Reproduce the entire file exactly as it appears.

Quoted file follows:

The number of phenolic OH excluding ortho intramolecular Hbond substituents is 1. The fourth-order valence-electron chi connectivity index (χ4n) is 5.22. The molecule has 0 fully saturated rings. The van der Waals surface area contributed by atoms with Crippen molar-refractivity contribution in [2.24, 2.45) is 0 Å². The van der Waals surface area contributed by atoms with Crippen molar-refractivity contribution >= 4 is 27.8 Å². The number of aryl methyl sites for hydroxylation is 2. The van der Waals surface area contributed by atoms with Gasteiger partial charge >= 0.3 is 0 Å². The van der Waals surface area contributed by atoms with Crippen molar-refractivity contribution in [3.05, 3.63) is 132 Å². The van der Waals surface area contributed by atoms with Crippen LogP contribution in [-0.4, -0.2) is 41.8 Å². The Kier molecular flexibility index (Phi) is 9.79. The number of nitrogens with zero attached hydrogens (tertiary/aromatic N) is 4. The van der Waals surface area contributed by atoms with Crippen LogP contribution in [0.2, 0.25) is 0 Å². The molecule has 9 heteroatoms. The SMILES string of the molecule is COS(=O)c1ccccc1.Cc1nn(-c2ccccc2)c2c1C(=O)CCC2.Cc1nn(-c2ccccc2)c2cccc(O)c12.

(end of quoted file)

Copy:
The number of phenolic OH excluding ortho intramolecular Hbond substituents is 1. The fourth-order valence-electron chi connectivity index (χ4n) is 5.22. The molecule has 0 fully saturated rings. The van der Waals surface area contributed by atoms with Crippen molar-refractivity contribution in [2.24, 2.45) is 0 Å². The van der Waals surface area contributed by atoms with Crippen molar-refractivity contribution >= 4 is 27.8 Å². The number of aryl methyl sites for hydroxylation is 2. The van der Waals surface area contributed by atoms with Gasteiger partial charge >= 0.3 is 0 Å². The van der Waals surface area contributed by atoms with Crippen molar-refractivity contribution in [3.05, 3.63) is 132 Å². The van der Waals surface area contributed by atoms with Crippen LogP contribution in [-0.4, -0.2) is 41.8 Å². The Kier molecular flexibility index (Phi) is 9.79. The number of nitrogens with zero attached hydrogens (tertiary/aromatic N) is 4. The van der Waals surface area contributed by atoms with Crippen LogP contribution in [0.2, 0.25) is 0 Å². The molecule has 9 heteroatoms. The SMILES string of the molecule is COS(=O)c1ccccc1.Cc1nn(-c2ccccc2)c2c1C(=O)CCC2.Cc1nn(-c2ccccc2)c2cccc(O)c12.